The Korean language thriller – which arrived on Netflix on 17 September – has proven to be a hit among audiences who watched the nine-part series over the weekend.
Squid Game explores a dystopian reality in which a mysterious organisation recruits people who are in staggering amounts of debt to compete in a series of games for the chance of winning tremendous sums of money.
The games are based on classic children’s games, some of which are specific to Korea, while others, such as “Red Light, Green Light”, are known worldwide. Unlike typical children’s games, however, those in Squid Game have deadly consequences should you lose.
The series has been described as an intense and violent thriller.
Since its debut on Friday (17 September), viewers have been taking to social media to share their excitement for the series. Squid Game has since begun trending on Twitter.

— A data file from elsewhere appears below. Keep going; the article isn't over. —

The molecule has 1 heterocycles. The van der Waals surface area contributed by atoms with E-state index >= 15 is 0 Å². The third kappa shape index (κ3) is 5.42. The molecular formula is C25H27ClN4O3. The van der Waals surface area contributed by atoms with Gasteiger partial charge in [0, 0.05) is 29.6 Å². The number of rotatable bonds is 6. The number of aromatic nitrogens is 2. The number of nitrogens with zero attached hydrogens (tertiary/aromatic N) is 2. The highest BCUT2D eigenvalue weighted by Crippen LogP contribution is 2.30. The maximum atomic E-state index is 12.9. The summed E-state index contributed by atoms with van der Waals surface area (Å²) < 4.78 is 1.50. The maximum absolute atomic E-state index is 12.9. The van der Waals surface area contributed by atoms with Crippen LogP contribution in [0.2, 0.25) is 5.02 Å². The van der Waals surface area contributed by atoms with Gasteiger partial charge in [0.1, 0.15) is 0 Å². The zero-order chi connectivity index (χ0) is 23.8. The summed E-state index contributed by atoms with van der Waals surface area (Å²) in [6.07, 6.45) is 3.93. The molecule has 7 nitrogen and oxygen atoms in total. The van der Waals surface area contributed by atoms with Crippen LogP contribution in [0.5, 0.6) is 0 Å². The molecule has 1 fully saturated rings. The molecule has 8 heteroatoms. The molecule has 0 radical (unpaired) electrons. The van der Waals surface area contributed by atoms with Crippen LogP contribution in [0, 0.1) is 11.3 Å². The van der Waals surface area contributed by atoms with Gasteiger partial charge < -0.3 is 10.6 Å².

“Just finished Squid Game. Watch it if u haven’t. U know that feeling when u finish something and u just feel empty inside. That’s me rn,” wrote one user.
Another added: “anyway this conversation is lame u wanna know what isn’t? Squid game. Watch it.”
“First eps of squid game!! WATCH ITTTTT. Swear to you its good,” wrote someone else.
A fourth person added: “Literally I’m always at the edge of my seat when I’m watching Squid Game!!”
“Squid game, watch it watch it,” said another, while someone else wrote: “Netflix. Squid Game. Watch it.”
“Squid game was so good but really, really disturbing,” said one person.
Some users have compared it to the critically acclaimed action-thriller film Battle Royale (2000) and Netflix’s Japanese series Alice in Borderland (2020), which both have “deadly game” premises similar to that of Squid Game. In that way, it also shares similarities with The Hunger Games franchise.
Squid Game is available to watch on Netflix.
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